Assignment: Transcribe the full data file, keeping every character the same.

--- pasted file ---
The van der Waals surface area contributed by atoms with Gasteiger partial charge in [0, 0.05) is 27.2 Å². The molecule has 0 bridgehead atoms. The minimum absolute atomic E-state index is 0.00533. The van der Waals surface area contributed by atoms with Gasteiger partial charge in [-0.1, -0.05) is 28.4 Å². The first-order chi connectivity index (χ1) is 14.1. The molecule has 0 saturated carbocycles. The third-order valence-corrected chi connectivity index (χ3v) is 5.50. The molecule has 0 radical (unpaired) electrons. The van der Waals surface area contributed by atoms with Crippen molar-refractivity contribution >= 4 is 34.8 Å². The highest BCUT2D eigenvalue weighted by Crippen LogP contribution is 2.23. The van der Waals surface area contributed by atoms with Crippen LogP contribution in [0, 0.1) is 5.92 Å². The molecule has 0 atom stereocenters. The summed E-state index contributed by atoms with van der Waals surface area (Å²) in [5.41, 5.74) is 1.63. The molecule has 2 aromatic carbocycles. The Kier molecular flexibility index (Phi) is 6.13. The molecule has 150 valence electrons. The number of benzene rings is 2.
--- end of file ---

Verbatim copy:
The van der Waals surface area contributed by atoms with Gasteiger partial charge in [0, 0.05) is 27.2 Å². The molecule has 0 bridgehead atoms. The minimum absolute atomic E-state index is 0.00533. The van der Waals surface area contributed by atoms with Gasteiger partial charge in [-0.1, -0.05) is 28.4 Å². The first-order chi connectivity index (χ1) is 14.1. The molecule has 0 saturated carbocycles. The third-order valence-corrected chi connectivity index (χ3v) is 5.50. The molecule has 0 radical (unpaired) electrons. The van der Waals surface area contributed by atoms with Crippen molar-refractivity contribution >= 4 is 34.8 Å². The highest BCUT2D eigenvalue weighted by Crippen LogP contribution is 2.23. The van der Waals surface area contributed by atoms with Crippen LogP contribution in [0, 0.1) is 5.92 Å². The molecule has 0 atom stereocenters. The summed E-state index contributed by atoms with van der Waals surface area (Å²) in [5.41, 5.74) is 1.63. The molecule has 2 aromatic carbocycles. The Kier molecular flexibility index (Phi) is 6.13. The molecule has 150 valence electrons. The number of benzene rings is 2.